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Exploring Iceland: TUDOR Heritage Ranger

Keeping time with the beautiful watch while adventuring across cities, cliffs and the Blue Lagoon

by Largetail
on 15 December 2014
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For years now, Iceland has billed itself as the perfect stopover location for travelers roaming between North America and Europe—and, in fact, that's true. Whether it's the charm of the capital city Reykjavik or the many wonders lying beyond, travelers can spend days or even weeks exploring breathtaking landscapes, intimate musical performances, uncommon foods and soothing geothermal baths. With time of the essence on a weekend excursion, we took TUDOR's Heritage Ranger timepiece out with us. And from a black sand beach hike to the city's magnificent concert hall Harpa, the watch and its clean, timeless aesthetic kept everything on track when daylight was scarce and the winds offered the most frequent greetings.

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The Heritage Ranger draws inspiration from the Ranger models of the late '60s—popular at the time for its aesthetics and functionality. TUDOR delivers modern flourishes to the updated piece. The domed sapphire crystal and the matte black dial, not only contribute to the vintage feel, but offer exceptional visibility of the painted markers, something exceptionally uncommon these days but utilized on the Ranger of the past. And, with luminous hands (as well as 3, 6, 9 and 12 o'clock markers) even in the depths of the long winter darkness, the watch shines through.

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An alternative drive from Reykjavik to the Blue Lagoon, known as the Krýsuvík pass, offering views of stunning black sand beaches abutting snowcapped peaks and a unique, lesser known geothermal water source. Hikes along the beach, supervised or on your own, can last for hours and in the colder months, conditions are quite windy and a chill can sink in—but there is an overwhelming sense of the beauty of nature. The Heritage Ranger's durable 41mm steel case (which happens to have a lovely satin finish) was built for extreme conditions. The model also features pierced lugs, allowing for an easier switch out of straps.

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As for the straps, the Heritage Ranger comes with a series of options: two leather straps (one light brown bund and one tobacco-colored), a steel bracelet and one woven fabric strap (the latter always provided with the purchase of a TUDOR Heritage timepiece). The Ranger's woven strap happens to be an exceptional camouflage pattern, but unlike camo elsewhere, this isn't simply printed—it is woven in, and done so in France. It's a nice touch worthy of an outdoor adventure, but its close attention to detail and fine manufacturing also make the watch perfect for a night out on the town.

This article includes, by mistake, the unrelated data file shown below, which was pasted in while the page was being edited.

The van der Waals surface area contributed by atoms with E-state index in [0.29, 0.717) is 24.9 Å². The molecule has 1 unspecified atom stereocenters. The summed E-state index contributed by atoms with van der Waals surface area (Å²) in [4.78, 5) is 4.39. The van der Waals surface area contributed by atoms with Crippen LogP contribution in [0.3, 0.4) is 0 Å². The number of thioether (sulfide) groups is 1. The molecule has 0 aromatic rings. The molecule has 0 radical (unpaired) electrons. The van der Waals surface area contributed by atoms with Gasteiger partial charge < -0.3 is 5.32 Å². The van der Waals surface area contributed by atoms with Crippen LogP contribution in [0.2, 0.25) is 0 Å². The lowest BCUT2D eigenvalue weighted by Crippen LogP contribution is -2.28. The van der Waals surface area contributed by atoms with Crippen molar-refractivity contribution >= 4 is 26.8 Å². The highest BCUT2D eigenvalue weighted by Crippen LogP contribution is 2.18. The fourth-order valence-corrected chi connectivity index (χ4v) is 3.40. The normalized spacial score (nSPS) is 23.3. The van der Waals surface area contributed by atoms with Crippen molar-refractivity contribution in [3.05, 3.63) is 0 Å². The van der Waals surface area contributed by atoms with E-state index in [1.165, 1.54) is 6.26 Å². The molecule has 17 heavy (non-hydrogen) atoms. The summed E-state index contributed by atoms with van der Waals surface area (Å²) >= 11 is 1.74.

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With time limited and light even more so, the Heritage Ranger was more than beneficial—it was an essential. Technical sophistication delivers precise timekeeping and the self-winding device offers ease and reliability. This watch is a tool as opposed to just an accessory. It's not over-laden with unnecessary attributes, allowing for quick checks during icy-stricken winds and snowfall.

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As awareness of Iceland's appeal increases, many new iconic images of exploration and adventure are being forged among Europe's largest waterfall and pristine glaciers and stark cliffs. The Heritage Ranger harkens back to an iconic timepiece, but delivers the technical needs of today's travelers. With clarity and class key, the Ranger is worthwhile company fit for the most extreme scenarios.

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The TUDOR Heritage Ranger is available nationwide.

Images by David Graver

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